The coronavirus is changing, but the UK is not adapting enough to keep up with it, according to Sheena Cruickshank’s statement.
Despite our hopes, the Covid-19 pandemic is still ongoing. In England, there has been a 10% increase in hospital admissions and the largest rise in cases is in the north. Due to reduced testing and paused national monitoring and infection surveys, we have less data on Covid-19 than in previous months. The virus continues to mutate and we are aware of potential situations that could lead to new and harmful variants. However, with limited surveillance on emerging strains and their spread, we are losing our ability to closely monitor the situation in real-time.
It is becoming more difficult to determine which variations are causing the increase in cases. Recent estimates indicate there is a mixture of several variants, including some that originated from XBB last year, as well as EG5.1 (Eris) and a small amount of BA.2.86 (Pirola), both of which were discovered in the last few months. It appears that this virus is constantly evolving, and new data released in the past few days reveals that the Pirola variant, which is derived from XBB, has undergone further changes and may have a higher level of immune evasion.
What causes this virus to mutate rapidly? As viruses reproduce at a high rate, they are more likely to undergo genetic mutations. This means that the more infections there are, the higher the chances of the virus mutating. Some countries, like the UK, have chosen to coexist with the virus without implementing measures such as testing, ventilation improvements, and mask-wearing. Additionally, limited vaccine coverage and access to booster shots increase the likelihood of more Covid infections and further mutations of the virus.
A possible explanation suggests that when individuals with weakened immune systems contract an infection, there is a higher likelihood of dangerous variants arising. This is because these patients may struggle to fully eliminate the infection, leading to the virus persisting at low levels and mutating over an extended period. It has been speculated that the BA.2.86 (Pirola) subvariant, which bears similarities to previous BA.2 Omicron subvariants, could have evolved from viruses that persisted in an immunocompromised individual and underwent significant changes over time. Similar theories have been previously proposed for other concerning Covid variants.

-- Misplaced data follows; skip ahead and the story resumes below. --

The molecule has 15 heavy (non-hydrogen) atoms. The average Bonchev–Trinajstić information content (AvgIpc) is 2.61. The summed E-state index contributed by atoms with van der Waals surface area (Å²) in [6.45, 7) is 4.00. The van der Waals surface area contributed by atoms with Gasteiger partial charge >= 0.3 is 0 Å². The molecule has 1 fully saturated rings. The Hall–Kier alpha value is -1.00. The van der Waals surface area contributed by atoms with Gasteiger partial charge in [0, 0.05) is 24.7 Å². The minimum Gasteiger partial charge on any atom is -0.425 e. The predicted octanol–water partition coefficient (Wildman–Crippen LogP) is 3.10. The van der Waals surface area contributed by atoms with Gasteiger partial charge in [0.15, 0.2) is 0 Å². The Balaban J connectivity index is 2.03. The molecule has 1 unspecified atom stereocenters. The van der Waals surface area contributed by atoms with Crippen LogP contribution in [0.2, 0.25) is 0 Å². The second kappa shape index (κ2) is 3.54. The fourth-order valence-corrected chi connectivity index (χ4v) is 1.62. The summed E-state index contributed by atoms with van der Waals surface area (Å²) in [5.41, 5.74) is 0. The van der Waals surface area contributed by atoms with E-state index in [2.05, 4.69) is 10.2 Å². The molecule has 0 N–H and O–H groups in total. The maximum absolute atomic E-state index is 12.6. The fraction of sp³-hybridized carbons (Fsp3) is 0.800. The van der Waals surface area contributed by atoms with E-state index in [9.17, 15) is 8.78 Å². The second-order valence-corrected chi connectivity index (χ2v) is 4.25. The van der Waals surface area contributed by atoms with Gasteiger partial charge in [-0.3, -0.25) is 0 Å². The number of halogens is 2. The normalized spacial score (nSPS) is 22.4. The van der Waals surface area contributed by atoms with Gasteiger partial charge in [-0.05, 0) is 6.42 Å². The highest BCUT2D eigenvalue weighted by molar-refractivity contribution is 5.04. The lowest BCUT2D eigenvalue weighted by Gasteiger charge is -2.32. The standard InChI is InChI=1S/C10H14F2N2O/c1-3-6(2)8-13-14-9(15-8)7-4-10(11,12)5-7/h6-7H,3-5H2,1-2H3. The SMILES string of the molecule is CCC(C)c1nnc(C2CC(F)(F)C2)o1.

New evidence suggests that the medications used to treat Covid can also contribute to changes in the virus itself. A recent study on the antiviral drug molnupiravir revealed that it works by causing mutations in the virus’s genetic makeup, which can hinder its ability to function properly and combat the infection. While the goal is to prevent the spread of these mutated viruses, a group of scientists and citizens in the UK found through sequencing data that this is not always the case. The mutations caused by molnupiravir are different from the ones typically seen in Sars-CoV-2 evolution, so it may not necessarily lead to more dangerous variants. Nevertheless, we must be mindful of the potential for drug resistance to arise, similar to how antibiotic resistance develops.
The utilization of Molnupiravir in the UK is not as extensive compared to other countries. However, it’s worth noting the disparity in access to antiviral and monoclonal therapies. For instance, the United States has widespread usage of antiviral drugs, while some countries allow these drugs to be purchased without a prescription. On the other hand, many middle-income countries have limited access to these treatments. This has resulted in an uneven distribution of medication and the potential for excessive use of certain drugs. This can lead to increased viral resistance, the development of more dangerous variants, and lack of necessary treatment for those who need it the most.
The current approach in the UK of relying solely on vaccines for vulnerable populations is not sufficient. Even with booster shots, not everyone will have a strong response to the vaccine, especially those with compromised immune systems or taking medication that affects their immune function. Individuals at a higher risk of contracting Covid should have access to well-regulated treatments such as monoclonal and antiviral drugs to increase their chances of fighting the virus and prevent the development of new variants. However, in reality, access to these treatments in the UK is inconsistent. There is a “Goldilocks effect” where patients must be sick enough to qualify for the drug(s) but not too sick that the drugs would no longer be effective.
There are over 500,000 individuals in the UK who are medically at risk. One person shared that they would feel more confident if there was a backup plan in case of infection, but the availability of treatment is unclear. This person feels that the responsibility for their health lies solely on them. It is crucial to have a global plan that addresses these disparities and evaluates the usage and prescribing of medications that can benefit those who are most vulnerable.
Sheena Cruickshank holds a position as an immunologist and professor of biomedical sciences and public engagement at the University of Manchester.